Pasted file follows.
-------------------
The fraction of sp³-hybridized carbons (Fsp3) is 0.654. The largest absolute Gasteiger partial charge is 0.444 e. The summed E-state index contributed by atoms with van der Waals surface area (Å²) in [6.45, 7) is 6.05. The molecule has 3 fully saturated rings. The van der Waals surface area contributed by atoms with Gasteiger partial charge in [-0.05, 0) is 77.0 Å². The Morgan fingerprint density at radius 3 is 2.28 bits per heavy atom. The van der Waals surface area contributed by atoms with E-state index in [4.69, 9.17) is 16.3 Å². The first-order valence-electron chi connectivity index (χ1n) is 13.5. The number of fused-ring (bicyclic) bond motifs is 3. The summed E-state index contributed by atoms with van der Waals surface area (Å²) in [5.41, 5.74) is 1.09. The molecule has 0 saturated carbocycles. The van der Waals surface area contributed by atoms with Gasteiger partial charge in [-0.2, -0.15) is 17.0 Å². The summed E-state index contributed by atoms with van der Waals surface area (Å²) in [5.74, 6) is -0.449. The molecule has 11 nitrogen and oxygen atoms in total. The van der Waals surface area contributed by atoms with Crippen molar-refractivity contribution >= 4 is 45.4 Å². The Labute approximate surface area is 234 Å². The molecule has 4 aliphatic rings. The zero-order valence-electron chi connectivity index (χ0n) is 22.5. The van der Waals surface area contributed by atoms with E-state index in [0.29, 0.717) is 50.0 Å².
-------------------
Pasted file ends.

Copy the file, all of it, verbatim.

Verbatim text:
The fraction of sp³-hybridized carbons (Fsp3) is 0.654. The largest absolute Gasteiger partial charge is 0.444 e. The summed E-state index contributed by atoms with van der Waals surface area (Å²) in [6.45, 7) is 6.05. The molecule has 3 fully saturated rings. The van der Waals surface area contributed by atoms with Gasteiger partial charge in [-0.05, 0) is 77.0 Å². The Morgan fingerprint density at radius 3 is 2.28 bits per heavy atom. The van der Waals surface area contributed by atoms with E-state index in [4.69, 9.17) is 16.3 Å². The first-order valence-electron chi connectivity index (χ1n) is 13.5. The number of fused-ring (bicyclic) bond motifs is 3. The summed E-state index contributed by atoms with van der Waals surface area (Å²) in [5.41, 5.74) is 1.09. The molecule has 0 saturated carbocycles. The van der Waals surface area contributed by atoms with Gasteiger partial charge in [-0.2, -0.15) is 17.0 Å². The summed E-state index contributed by atoms with van der Waals surface area (Å²) in [5.74, 6) is -0.449. The molecule has 11 nitrogen and oxygen atoms in total. The van der Waals surface area contributed by atoms with Crippen molar-refractivity contribution >= 4 is 45.4 Å². The Labute approximate surface area is 234 Å². The molecule has 4 aliphatic rings. The zero-order valence-electron chi connectivity index (χ0n) is 22.5. The van der Waals surface area contributed by atoms with E-state index in [0.29, 0.717) is 50.0 Å².